Kahlo's life was a constant battle against pain, sustained by art or love. Struck at the age of six with polio, which withered her right leg, when she was eighteen she broke her spine when a bus she was riding collided with a tram. Kahlo was bedridden for a year and made her first painting during her convalescence, Self Portrait in a Velvet Dress. She continued to produce autobiographical paintings, created less out of narcissism than the passionate need to understand her fate and portray, through her own experience, the condition of women. In 1929 she married Diego Rivera, a well-known muralist, twenty-one years her senior, whom she accompanied on a three-year visit to the United States, where he'd been commissioned to do murals in San Francisco, New York and Detroit. After returning to Mexico, Kahlo and Rivera hosted Trotsky and his companion, Natalia Sedova, in 1937, at their Blue House in Coyoacán, whereupon Kahlo had an affair with the aging revolutionary and offered him her self-portrait, Between the Curtains. In April 1938 André Breton arrived in Mexico with his wife, Jacqueline, and admired the portrait at length in Trotsky's study: "Robed in gilded butterfly wings, it is really in this guise that she draws aside the mental curtain." He expressed his delight and surprise on seeing that Kahlo's work "bloomed in surrealism" unawares. In November 1938 Breton arranged a show of her work at the Julien Levy Gallery in New York, and in the catalog essay de-scribed her painting as "a ribbon around a bomb." In January 1939 Kahlo traveled to Paris and stayed at Breton's home on Rue Fontaine, but she was irritated at having to share a room with his daughter and blamed him for an intestinal malady she contracted after a meal. Worse, he chose only two of her paintings, grouping them with woodcuts by José-Guadalupe Posada, for the exhibition, Mexique, that he organized at Galerie Renou et Colle, in March 1939. She took offense and sought refuge with Marcel Duchamp at the studio he shared with Mary Reynolds, declaring that she liked him better than any of the other surrealists, including Max Ernst. These reactions from a hypersensitive young woman did not prevent Kahlo from being unquestionably a surrealist—a title bestowed by André Breton, whose expertise cannot be contradicted in the matter. Breton did not ask her to belong to the group formed around him, as he believed that she was, in complete freedom, an involuntary representative of surrealism in Mexico. The victim of a turbulent love life, Kahlo divorced Rivera in 1939, only to remarry him in 1940. She became a teacher at the Art School of Esmeralda in 1943, where she had only four students, nicknamed "los Fridos." Her health problems finally worsened to the point that, in 1950, she underwent six operations on her spine. Kahlo expressed her personal drama in symbolic paintings: She Who Gives Birth to Herself, depicting herself nude on a bed giving birth to a new Frida. In 1953 she had an exhibition at the Galeria de Arte Contemporaneo in Mexico City, and that same year her right leg was amputated. No longer drawing inspiration from her body, she painted still lifes. Her last painting reproduced slices of watermelon, with the inscription, "Viva la vida." Her diary, which she kept from 1944 until her death, contained notations of dreams, drawings and confessions in automatic writing, proving to what extent she was steeped in the spirit of surrealism. In 1954 Kahlo died of a pulmonary embolism, according to the official diagnosis, but some say she committed suicide.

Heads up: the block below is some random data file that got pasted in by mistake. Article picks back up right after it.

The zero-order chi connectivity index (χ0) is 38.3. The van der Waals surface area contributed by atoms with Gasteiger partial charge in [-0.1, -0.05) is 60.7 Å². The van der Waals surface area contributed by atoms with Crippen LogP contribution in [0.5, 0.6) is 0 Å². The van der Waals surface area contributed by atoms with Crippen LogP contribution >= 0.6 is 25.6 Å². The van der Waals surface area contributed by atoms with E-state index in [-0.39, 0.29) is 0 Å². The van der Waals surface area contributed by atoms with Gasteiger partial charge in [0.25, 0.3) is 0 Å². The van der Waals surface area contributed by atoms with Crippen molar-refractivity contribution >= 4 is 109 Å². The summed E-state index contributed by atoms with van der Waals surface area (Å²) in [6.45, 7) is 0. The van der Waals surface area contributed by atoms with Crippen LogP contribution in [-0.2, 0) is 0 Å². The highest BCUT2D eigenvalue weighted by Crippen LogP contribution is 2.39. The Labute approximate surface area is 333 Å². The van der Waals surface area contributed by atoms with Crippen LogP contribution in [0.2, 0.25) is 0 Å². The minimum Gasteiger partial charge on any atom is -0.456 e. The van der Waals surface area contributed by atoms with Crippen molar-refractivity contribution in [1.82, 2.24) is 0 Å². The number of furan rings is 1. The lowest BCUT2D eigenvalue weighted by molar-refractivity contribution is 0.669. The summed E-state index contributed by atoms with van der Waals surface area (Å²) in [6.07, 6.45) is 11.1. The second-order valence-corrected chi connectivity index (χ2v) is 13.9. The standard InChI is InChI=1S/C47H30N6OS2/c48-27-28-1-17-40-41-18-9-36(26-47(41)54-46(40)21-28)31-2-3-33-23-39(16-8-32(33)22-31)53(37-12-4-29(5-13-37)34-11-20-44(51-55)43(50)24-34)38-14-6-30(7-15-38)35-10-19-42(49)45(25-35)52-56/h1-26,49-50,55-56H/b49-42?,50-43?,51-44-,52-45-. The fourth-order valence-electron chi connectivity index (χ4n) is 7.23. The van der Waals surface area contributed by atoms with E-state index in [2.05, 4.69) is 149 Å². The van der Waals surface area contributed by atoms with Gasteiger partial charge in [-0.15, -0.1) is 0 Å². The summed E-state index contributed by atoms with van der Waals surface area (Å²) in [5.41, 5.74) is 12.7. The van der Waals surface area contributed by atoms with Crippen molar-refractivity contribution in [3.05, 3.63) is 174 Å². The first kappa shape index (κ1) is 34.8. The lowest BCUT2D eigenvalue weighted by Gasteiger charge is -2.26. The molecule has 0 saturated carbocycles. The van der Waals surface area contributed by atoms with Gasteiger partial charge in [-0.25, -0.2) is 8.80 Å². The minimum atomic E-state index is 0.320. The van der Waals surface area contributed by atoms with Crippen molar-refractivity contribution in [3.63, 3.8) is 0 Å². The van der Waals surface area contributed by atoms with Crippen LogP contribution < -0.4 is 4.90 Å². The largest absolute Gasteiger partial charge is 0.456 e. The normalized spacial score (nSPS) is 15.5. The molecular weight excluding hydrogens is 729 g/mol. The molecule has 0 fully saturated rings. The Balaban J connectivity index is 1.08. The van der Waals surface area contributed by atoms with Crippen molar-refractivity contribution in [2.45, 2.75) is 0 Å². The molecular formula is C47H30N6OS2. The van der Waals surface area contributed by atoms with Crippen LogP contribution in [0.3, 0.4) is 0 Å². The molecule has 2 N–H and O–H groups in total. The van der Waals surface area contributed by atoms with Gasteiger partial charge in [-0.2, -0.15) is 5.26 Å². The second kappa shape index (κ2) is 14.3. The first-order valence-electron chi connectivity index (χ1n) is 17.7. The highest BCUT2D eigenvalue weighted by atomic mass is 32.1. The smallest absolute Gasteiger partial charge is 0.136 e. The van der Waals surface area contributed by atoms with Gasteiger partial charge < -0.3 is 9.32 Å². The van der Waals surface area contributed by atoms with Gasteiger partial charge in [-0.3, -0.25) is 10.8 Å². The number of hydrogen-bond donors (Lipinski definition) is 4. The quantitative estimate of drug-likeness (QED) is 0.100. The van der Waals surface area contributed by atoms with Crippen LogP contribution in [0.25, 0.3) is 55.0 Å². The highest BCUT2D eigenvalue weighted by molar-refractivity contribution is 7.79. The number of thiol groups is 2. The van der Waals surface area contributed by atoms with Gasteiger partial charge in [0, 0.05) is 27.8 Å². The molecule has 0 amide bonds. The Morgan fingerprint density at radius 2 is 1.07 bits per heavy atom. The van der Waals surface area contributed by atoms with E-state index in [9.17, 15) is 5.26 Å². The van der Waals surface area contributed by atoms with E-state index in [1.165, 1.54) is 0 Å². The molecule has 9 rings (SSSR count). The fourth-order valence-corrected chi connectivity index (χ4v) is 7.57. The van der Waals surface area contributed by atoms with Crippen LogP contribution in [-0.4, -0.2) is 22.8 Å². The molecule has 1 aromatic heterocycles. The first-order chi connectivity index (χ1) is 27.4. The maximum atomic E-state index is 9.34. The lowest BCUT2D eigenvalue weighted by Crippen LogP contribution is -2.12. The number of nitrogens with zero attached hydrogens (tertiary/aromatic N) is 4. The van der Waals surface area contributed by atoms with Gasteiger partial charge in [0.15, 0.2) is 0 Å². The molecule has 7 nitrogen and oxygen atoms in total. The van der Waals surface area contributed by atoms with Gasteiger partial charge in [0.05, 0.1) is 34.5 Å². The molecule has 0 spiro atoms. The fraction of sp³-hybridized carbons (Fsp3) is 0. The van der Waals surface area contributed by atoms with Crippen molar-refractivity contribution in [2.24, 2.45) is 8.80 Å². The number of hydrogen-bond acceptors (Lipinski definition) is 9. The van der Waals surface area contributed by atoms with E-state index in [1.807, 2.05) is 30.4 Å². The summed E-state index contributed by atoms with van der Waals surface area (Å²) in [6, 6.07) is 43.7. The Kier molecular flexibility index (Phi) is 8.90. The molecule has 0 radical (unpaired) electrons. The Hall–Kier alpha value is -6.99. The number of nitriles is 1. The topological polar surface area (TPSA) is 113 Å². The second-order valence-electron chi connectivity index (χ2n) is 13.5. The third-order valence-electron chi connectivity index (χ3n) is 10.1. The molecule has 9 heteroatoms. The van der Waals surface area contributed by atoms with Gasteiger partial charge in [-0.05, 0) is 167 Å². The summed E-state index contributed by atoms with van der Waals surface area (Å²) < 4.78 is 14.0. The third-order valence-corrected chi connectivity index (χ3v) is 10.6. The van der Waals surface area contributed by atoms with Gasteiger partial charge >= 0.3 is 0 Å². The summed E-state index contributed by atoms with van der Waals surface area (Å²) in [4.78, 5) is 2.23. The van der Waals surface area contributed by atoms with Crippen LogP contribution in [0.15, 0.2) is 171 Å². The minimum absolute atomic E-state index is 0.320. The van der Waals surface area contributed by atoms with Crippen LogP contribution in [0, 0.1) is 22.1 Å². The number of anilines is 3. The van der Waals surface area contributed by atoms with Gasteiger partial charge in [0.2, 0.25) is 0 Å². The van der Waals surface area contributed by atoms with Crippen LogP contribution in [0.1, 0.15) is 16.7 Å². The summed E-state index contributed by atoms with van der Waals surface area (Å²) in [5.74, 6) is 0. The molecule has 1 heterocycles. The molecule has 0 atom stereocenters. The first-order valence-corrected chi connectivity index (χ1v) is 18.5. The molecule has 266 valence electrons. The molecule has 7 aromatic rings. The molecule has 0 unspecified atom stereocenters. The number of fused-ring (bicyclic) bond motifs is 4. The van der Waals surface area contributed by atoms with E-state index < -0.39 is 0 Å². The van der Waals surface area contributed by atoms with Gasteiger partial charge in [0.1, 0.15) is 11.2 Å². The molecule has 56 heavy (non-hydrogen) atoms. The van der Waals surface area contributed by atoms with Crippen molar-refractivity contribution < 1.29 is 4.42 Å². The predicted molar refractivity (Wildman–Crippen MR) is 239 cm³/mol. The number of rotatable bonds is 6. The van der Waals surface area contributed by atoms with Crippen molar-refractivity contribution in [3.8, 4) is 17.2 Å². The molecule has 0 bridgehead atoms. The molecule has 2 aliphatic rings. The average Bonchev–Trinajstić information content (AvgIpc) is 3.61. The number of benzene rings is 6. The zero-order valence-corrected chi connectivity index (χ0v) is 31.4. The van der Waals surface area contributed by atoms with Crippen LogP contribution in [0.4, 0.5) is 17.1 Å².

Following the 1977 exhibition Homage to Frida Kahlo at the Palace of Fine Arts of Mexico City, she gradually became one of modern art's legendary figures.

Frida Kahlo

Born 1907 and died 1954 in Coyoacán, Mexico. 

What I Saw in the Water, Oil on Canvas, 1938